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the Pale

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A sort of mermaid of death

Laura Becker on AWSoP

Laura Becker writes to BtP (August 2005)
Hi - just wanted to share my personal interpretation of
 A Whiter Shade of Pale:

I doubt many people will agree with me, but I think that the "she" in this song is a sort of "mermaid of death."  This mermaid is allowed by her father Neptune, king of the sea, to come aboard ships for a short time (mermaids can only leave the water for brief periods) before they are destined to sink.  Thus she is aboard this ship to guide those in it to their watery deaths.  Here's how the story goes:

First verse:  Being on these doomed ships is her only opportunity to socialise, so she allows herself to have fun at first, skipping "the light fandango" and turning "cartwheels 'cross the floor" with the singer of the song.  She makes sure the ship's passengers become quite drunk, as to ease their coming passage into death.

Chorus:  Later, as the passengers tell stories and play cards, the singer notices her face turning "a whiter shade of pale" - it is nearing the time that she must return to the water, which means the ship will soon sink.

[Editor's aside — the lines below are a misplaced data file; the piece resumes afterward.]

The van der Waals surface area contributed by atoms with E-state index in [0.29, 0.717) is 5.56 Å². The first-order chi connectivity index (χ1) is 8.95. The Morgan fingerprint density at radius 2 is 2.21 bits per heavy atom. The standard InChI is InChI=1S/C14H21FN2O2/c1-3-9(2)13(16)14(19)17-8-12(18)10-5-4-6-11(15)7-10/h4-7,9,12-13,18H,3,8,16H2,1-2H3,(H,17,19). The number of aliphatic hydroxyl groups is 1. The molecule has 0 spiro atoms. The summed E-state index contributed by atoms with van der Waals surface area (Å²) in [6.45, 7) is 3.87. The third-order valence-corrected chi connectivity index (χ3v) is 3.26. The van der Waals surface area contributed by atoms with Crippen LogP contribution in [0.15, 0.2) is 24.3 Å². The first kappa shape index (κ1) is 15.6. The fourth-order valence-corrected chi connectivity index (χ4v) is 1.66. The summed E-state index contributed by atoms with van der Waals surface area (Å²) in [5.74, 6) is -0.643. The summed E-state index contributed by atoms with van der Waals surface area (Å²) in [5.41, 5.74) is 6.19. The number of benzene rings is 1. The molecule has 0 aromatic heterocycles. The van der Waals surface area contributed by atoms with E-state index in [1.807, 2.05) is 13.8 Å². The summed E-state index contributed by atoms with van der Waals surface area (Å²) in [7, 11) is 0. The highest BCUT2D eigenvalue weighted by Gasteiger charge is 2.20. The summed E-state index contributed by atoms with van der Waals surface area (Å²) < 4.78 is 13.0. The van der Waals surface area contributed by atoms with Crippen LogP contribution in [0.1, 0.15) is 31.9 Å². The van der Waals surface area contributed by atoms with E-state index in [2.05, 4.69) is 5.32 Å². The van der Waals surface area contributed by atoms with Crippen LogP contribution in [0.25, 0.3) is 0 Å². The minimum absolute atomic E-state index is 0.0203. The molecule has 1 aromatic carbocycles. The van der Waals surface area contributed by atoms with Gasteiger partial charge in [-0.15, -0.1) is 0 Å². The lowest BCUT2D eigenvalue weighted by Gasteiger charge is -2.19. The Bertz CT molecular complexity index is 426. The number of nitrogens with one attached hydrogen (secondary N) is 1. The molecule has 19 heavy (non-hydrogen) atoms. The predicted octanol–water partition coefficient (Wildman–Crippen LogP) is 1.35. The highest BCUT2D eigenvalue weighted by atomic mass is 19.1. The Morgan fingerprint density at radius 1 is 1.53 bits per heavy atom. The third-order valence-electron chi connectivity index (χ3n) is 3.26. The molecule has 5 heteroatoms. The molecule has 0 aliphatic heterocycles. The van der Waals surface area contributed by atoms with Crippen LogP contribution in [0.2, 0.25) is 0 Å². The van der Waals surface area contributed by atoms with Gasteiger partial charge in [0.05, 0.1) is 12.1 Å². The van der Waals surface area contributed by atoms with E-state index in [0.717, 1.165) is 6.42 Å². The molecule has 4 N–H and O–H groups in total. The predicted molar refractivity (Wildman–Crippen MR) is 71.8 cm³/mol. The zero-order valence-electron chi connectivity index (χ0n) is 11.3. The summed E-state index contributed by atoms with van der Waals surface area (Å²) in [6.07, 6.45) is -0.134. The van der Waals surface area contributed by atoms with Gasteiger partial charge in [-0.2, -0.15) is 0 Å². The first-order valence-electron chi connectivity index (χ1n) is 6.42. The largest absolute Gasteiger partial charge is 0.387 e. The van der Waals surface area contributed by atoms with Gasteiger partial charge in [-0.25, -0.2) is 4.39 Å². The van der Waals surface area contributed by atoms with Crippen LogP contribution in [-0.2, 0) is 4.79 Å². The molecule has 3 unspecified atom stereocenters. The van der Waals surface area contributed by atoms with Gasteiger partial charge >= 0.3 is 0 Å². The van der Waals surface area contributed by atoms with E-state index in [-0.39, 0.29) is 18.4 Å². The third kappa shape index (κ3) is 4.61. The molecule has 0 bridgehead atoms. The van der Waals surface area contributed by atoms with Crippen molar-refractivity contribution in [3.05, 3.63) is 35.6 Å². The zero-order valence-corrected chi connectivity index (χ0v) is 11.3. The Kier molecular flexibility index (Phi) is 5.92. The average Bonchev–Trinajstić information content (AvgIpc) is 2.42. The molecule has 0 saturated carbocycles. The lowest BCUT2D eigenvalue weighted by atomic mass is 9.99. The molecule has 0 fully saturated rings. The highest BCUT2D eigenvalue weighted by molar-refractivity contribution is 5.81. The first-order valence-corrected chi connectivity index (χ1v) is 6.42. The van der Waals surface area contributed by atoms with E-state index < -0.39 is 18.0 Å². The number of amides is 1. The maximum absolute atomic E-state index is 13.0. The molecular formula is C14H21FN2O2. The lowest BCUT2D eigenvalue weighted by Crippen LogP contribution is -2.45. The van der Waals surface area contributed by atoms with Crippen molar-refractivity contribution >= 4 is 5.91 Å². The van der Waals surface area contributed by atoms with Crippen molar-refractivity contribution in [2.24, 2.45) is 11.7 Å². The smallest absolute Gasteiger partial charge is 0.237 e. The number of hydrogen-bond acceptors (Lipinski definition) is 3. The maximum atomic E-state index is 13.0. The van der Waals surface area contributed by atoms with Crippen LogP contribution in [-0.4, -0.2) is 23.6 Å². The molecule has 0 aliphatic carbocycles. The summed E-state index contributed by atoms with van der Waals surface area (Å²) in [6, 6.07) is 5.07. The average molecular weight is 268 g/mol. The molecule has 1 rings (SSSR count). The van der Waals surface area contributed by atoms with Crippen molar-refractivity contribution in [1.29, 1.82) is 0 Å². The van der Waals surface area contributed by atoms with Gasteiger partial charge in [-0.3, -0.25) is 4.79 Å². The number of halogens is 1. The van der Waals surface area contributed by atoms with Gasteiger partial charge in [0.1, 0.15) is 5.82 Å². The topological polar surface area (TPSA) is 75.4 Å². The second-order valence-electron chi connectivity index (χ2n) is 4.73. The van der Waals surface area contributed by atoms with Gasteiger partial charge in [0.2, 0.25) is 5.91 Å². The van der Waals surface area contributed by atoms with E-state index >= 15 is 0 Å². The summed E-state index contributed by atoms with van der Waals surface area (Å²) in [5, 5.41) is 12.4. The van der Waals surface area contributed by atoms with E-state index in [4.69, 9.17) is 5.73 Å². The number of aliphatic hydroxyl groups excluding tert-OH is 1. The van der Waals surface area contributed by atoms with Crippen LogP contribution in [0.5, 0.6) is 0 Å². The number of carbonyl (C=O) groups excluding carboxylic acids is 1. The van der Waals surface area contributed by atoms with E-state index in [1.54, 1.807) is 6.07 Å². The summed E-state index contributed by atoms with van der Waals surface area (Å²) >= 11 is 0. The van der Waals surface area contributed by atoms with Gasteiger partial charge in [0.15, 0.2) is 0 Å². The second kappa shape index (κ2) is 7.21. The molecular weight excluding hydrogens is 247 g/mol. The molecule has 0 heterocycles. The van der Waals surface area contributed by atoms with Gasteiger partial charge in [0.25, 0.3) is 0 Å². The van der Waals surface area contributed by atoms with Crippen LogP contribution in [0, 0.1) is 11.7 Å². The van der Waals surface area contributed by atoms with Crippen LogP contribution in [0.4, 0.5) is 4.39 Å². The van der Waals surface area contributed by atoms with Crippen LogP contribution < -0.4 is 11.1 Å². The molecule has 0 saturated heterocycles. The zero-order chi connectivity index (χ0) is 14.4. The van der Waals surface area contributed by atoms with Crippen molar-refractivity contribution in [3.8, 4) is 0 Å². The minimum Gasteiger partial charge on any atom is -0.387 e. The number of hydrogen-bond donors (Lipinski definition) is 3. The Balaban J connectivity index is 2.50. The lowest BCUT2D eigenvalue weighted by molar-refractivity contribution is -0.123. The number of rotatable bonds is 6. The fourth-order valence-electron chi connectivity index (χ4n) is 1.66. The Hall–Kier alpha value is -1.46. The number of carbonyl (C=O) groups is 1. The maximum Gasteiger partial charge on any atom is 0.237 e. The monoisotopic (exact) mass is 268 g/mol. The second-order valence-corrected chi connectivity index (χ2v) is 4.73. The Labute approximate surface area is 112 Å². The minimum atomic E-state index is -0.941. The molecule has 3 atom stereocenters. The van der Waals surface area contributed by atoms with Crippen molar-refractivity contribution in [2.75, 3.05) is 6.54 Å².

Second verse:  "She said there is no reason" (for death), and now, as she points out, it is apparent (perhaps only to a sober person) that the ship is sinking ("the truth is plain to see").  "I would not let her be one of sixteen vestal virgins" means the singer has begun to realise who she is (a daughter of Neptune), but does not want to accept that he is about to join her forever in the sea. 

Third verse:  Trying to explain but not wanting to break the truth to him just yet, she tells him she's "home on shore leave" because to her she is on shore, being out of the water.  But now he knows who she is, and takes her to the mirror to force her to admit it.  He is angry that he is about to die, but is disarmed by the sadness in her face.  She does not want him to die, but knows it is his destiny.

Last verse:  Here the singer is contradicting Shakespeare, who wrote, "If music be the food of love."  He had thought that the music they danced to earlier would lead to love, but instead it has led to his death.  He gives examples of other contradictions.  Now that he realises his fate, his mouth is completely dry "like cardboard" and he is speechless.  Seeing that there is nothing else she can do to ease his passage, the mermaid lets the ship sink.


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